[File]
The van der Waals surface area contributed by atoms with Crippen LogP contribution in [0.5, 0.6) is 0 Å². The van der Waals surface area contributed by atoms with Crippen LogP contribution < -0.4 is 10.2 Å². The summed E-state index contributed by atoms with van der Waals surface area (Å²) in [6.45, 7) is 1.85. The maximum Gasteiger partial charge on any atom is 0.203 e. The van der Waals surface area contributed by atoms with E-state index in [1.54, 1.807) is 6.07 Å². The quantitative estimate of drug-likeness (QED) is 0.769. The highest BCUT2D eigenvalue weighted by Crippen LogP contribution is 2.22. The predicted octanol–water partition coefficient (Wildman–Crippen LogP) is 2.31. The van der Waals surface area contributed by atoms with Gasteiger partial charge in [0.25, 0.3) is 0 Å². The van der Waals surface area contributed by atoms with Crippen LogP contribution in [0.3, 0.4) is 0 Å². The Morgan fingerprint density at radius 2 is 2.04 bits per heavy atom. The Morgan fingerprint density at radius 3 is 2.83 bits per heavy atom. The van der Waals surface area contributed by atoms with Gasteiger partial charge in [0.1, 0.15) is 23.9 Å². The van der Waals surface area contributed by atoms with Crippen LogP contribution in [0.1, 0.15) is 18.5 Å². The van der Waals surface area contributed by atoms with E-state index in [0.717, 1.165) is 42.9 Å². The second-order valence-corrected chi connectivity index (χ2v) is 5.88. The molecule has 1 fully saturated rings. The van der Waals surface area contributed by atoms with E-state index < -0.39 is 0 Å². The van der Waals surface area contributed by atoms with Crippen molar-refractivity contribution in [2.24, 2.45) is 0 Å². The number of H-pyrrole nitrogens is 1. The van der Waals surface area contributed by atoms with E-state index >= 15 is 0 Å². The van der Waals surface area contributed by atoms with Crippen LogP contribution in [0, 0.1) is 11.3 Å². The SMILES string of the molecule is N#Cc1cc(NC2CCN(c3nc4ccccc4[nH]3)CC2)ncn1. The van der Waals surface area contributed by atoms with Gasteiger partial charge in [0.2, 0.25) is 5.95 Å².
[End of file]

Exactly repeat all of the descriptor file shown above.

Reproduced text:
The van der Waals surface area contributed by atoms with Crippen LogP contribution in [0.5, 0.6) is 0 Å². The van der Waals surface area contributed by atoms with Crippen LogP contribution < -0.4 is 10.2 Å². The summed E-state index contributed by atoms with van der Waals surface area (Å²) in [6.45, 7) is 1.85. The maximum Gasteiger partial charge on any atom is 0.203 e. The van der Waals surface area contributed by atoms with E-state index in [1.54, 1.807) is 6.07 Å². The quantitative estimate of drug-likeness (QED) is 0.769. The highest BCUT2D eigenvalue weighted by Crippen LogP contribution is 2.22. The predicted octanol–water partition coefficient (Wildman–Crippen LogP) is 2.31. The van der Waals surface area contributed by atoms with Gasteiger partial charge in [0.25, 0.3) is 0 Å². The van der Waals surface area contributed by atoms with Crippen LogP contribution in [0.3, 0.4) is 0 Å². The Morgan fingerprint density at radius 2 is 2.04 bits per heavy atom. The Morgan fingerprint density at radius 3 is 2.83 bits per heavy atom. The van der Waals surface area contributed by atoms with Gasteiger partial charge in [0.1, 0.15) is 23.9 Å². The van der Waals surface area contributed by atoms with Crippen LogP contribution in [0.1, 0.15) is 18.5 Å². The van der Waals surface area contributed by atoms with E-state index in [0.717, 1.165) is 42.9 Å². The second-order valence-corrected chi connectivity index (χ2v) is 5.88. The molecule has 1 fully saturated rings. The van der Waals surface area contributed by atoms with E-state index < -0.39 is 0 Å². The van der Waals surface area contributed by atoms with Crippen molar-refractivity contribution in [2.24, 2.45) is 0 Å². The number of H-pyrrole nitrogens is 1. The van der Waals surface area contributed by atoms with E-state index >= 15 is 0 Å². The van der Waals surface area contributed by atoms with Crippen LogP contribution in [0, 0.1) is 11.3 Å². The SMILES string of the molecule is N#Cc1cc(NC2CCN(c3nc4ccccc4[nH]3)CC2)ncn1. The van der Waals surface area contributed by atoms with Gasteiger partial charge in [0.2, 0.25) is 5.95 Å².